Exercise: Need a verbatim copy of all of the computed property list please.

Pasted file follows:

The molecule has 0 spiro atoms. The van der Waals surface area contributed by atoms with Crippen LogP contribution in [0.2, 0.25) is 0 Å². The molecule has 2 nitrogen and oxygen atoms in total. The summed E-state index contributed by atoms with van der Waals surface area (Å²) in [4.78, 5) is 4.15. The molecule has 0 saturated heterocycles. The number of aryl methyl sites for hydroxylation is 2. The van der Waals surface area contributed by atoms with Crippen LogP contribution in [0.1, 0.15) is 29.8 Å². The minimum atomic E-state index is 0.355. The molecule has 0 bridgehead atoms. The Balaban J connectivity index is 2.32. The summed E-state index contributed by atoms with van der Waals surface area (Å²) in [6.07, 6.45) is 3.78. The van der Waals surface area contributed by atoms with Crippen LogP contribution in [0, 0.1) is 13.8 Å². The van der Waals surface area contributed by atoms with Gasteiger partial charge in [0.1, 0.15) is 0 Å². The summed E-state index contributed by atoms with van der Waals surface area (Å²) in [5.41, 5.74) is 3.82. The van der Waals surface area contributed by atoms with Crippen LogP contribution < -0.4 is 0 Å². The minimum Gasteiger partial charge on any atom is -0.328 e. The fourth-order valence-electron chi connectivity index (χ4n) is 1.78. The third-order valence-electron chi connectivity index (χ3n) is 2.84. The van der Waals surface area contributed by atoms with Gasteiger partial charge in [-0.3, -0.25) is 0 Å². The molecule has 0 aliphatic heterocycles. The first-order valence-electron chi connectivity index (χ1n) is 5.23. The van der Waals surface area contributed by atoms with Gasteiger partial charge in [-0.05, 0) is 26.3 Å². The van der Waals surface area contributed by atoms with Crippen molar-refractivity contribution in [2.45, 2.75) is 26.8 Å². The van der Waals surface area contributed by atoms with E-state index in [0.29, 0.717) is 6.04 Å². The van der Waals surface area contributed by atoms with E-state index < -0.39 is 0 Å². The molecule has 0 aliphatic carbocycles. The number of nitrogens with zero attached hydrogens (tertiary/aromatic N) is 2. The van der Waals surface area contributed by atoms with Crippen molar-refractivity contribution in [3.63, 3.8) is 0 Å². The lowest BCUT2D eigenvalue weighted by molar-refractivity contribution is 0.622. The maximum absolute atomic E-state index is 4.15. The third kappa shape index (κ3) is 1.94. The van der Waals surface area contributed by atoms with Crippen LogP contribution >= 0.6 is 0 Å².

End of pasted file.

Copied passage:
The molecule has 0 spiro atoms. The van der Waals surface area contributed by atoms with Crippen LogP contribution in [0.2, 0.25) is 0 Å². The molecule has 2 nitrogen and oxygen atoms in total. The summed E-state index contributed by atoms with van der Waals surface area (Å²) in [4.78, 5) is 4.15. The molecule has 0 saturated heterocycles. The number of aryl methyl sites for hydroxylation is 2. The van der Waals surface area contributed by atoms with Crippen LogP contribution in [0.1, 0.15) is 29.8 Å². The minimum atomic E-state index is 0.355. The molecule has 0 bridgehead atoms. The Balaban J connectivity index is 2.32. The summed E-state index contributed by atoms with van der Waals surface area (Å²) in [6.07, 6.45) is 3.78. The van der Waals surface area contributed by atoms with Crippen LogP contribution in [0, 0.1) is 13.8 Å². The van der Waals surface area contributed by atoms with Gasteiger partial charge in [0.1, 0.15) is 0 Å². The summed E-state index contributed by atoms with van der Waals surface area (Å²) in [5.41, 5.74) is 3.82. The van der Waals surface area contributed by atoms with Crippen LogP contribution < -0.4 is 0 Å². The minimum Gasteiger partial charge on any atom is -0.328 e. The fourth-order valence-electron chi connectivity index (χ4n) is 1.78. The third-order valence-electron chi connectivity index (χ3n) is 2.84. The van der Waals surface area contributed by atoms with Gasteiger partial charge in [-0.3, -0.25) is 0 Å². The molecule has 0 aliphatic heterocycles. The first-order valence-electron chi connectivity index (χ1n) is 5.23. The van der Waals surface area contributed by atoms with Gasteiger partial charge in [-0.05, 0) is 26.3 Å². The van der Waals surface area contributed by atoms with Crippen molar-refractivity contribution in [2.45, 2.75) is 26.8 Å². The van der Waals surface area contributed by atoms with E-state index in [0.29, 0.717) is 6.04 Å². The van der Waals surface area contributed by atoms with E-state index < -0.39 is 0 Å². The molecule has 0 aliphatic carbocycles. The number of nitrogens with zero attached hydrogens (tertiary/aromatic N) is 2. The van der Waals surface area contributed by atoms with Crippen molar-refractivity contribution in [3.63, 3.8) is 0 Å². The lowest BCUT2D eigenvalue weighted by molar-refractivity contribution is 0.622. The maximum absolute atomic E-state index is 4.15. The third kappa shape index (κ3) is 1.94. The van der Waals surface area contributed by atoms with Crippen LogP contribution >= 0.6 is 0 Å².